While most workers in the United States would likely admit to wanting a healthy work and life balance, few appear to successfully achieving anything close to it. Today, U.S. workers are spending more time at work and working than ever before with a 2014 Gallup poll showing that, for many workers, the standard 40-hour workweek has now stretched to nearly 50 hours.
The results of a recent study, point to the adverse physical and mental side effects that workers are increasingly experiencing due to longer work days and weeks. The study was conducted by researchers from Harvard and Stanford Universities who determined that "workplace stress is about as dangerous to one's health as secondhand smoke."
More than 60 percent of U.S. workers report to experiencing work-related stress and the negative effects of all this stress are significant and associated with increased rates of depression, heart disease, obesity and insomnia. It's no wonder, therefore, that primary care doctors report that a whopping 90 percent of the patients they see suffer mental and physical health conditions that are related to too much stress in their lives.
A stressed out workforce also has significant implications for employers and their bottom lines as stress has been linked to diminished work performance, missed work hours, pessimistic attitudes and increased healthcare costs. While some employers are taking steps to provide workers with more flexible work hours and options, the majority are towing the line and forcing workers to sit and stare at their computer screens for 10 to 11 hours per day.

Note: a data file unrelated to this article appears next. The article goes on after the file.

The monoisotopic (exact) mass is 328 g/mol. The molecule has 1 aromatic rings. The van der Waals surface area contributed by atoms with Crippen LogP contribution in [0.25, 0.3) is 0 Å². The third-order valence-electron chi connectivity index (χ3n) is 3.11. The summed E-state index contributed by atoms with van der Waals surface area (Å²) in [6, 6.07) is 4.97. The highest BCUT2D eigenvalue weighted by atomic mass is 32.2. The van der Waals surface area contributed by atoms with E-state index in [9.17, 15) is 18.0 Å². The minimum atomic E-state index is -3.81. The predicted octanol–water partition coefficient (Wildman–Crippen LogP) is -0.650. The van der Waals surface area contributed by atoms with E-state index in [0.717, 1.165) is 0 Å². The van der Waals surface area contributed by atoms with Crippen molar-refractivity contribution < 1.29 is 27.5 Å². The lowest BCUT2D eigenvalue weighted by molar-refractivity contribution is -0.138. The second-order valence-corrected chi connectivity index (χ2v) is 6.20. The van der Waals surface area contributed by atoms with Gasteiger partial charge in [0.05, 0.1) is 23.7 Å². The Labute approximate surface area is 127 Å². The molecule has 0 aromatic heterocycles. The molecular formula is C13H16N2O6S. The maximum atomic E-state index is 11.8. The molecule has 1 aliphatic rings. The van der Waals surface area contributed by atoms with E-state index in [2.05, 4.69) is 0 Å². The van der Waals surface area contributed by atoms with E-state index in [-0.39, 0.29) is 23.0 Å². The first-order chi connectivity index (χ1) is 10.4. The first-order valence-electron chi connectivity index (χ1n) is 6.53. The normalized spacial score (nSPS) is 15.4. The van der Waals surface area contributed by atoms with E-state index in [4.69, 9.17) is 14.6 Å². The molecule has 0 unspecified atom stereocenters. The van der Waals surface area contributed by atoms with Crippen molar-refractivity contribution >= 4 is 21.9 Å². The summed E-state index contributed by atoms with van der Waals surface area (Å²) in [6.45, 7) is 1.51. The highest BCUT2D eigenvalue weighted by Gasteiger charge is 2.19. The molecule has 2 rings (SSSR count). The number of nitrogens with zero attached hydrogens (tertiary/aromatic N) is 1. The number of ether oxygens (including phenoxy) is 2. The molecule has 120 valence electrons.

Workers who develop stress-related physical or mental health problems as a result of a stressful work environment may be able to recover workers' compensation benefits. However, stress-related claims are often disputed and rejected by employers and insurance companies. It's wise, therefore, to contact an attorney who can assist in helping a worker obtain the maximum amount of benefits to which he or she is entitled.
Source: Today, "Study says workplace stress is as bad as secondhand smoke: Tips on how to cope," Jordi Lippe, Sept. 10, 2015